As part of ROCKBlue’s ongoing work with utilities in the developing world, it has assembled common challenges faced by utility managers in Africa that their counterparts in Europe and North America do not face – at least not to the same degree. Of course water and sanitation utilities in the developed world face growing challenges in meeting the needs of their ratepayers for reasons that range from the impacts of climate change to shrinking budgets and infrastructure renewal needs. However, their challenges pale in comparison to those facing the developing world such as:
- Access to funds for daily expenses (OpEx) as well as capital improvements (CapEx)
- Operational resources
- Longevity of staff and management (i.e., high turnover)
- Regulatory support vs. interference
- Operational autonomy
- Culture of maintenance and community health protection
- Customer willingness and ability to pay
- General cooperation by customers
- Cooperation by government
- Commercial/industrial/institutional (higher paying) customers
- Customer revenue to cover daily expenses as well as capital improvements
- Supporting infrastructure (roads, electricity, telecommunication, Internet)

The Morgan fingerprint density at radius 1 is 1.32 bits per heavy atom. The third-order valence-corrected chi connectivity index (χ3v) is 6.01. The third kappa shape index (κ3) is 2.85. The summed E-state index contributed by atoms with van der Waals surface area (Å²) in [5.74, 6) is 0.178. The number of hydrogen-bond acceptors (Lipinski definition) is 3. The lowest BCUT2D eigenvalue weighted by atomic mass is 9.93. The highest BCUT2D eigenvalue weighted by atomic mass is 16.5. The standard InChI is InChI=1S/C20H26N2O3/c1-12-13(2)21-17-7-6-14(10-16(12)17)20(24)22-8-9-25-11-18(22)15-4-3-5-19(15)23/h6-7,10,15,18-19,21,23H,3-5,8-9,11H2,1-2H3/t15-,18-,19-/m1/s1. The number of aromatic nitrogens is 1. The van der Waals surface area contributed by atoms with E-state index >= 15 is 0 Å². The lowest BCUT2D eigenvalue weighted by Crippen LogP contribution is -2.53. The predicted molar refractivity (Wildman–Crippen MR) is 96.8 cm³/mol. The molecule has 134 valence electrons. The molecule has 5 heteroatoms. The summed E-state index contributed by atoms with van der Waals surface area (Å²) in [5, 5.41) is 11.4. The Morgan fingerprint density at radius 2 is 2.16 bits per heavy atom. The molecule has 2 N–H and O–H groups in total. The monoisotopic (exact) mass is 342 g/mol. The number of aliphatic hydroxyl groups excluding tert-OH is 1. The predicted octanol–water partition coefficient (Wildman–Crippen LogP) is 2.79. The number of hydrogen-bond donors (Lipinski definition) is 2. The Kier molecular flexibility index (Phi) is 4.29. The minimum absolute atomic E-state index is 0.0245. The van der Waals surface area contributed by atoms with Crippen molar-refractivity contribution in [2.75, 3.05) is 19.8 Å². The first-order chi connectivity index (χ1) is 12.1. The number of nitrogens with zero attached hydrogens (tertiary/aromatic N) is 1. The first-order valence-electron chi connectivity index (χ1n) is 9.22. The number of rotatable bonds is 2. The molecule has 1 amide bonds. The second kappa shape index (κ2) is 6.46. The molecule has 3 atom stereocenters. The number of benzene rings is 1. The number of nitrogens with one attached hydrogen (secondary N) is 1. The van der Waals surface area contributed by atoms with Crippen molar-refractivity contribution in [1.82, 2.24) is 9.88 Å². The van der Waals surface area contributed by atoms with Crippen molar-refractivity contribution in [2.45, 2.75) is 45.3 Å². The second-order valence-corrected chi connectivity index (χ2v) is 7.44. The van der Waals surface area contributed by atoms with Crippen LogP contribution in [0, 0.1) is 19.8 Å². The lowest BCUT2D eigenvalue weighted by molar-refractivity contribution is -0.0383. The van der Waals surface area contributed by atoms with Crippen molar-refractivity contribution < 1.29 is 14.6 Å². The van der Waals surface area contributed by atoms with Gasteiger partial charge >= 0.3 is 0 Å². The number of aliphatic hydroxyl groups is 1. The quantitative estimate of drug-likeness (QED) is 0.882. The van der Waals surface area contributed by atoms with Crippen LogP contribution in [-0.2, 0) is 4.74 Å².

- Private sector capacity (consultants and vendors)
- Long-term planning
- Tried and tested operational systems and procedures
- Resilience to climate change
- Healthy environment (e.g., from disease)
- Support from professional organizations and societies
- Human capacity and staff retainage
In part, due to the inequity implied above, is why ROCKBlue was founded – to help “level the playing field” for utilities in the developing world.
In the months ahead, we will be asking utility managers to elaborate on these 19 challenges so that a greater level of understanding of the challenges is achieved. Having that appreciation will help ROCKBlue and all operating in this space to mitigate the challenges.
For Challenge #1, next month, we will be sharing our interview with Mr. Tsikinyane Mangangole, Director of Finance, from WASCO in Lesotho.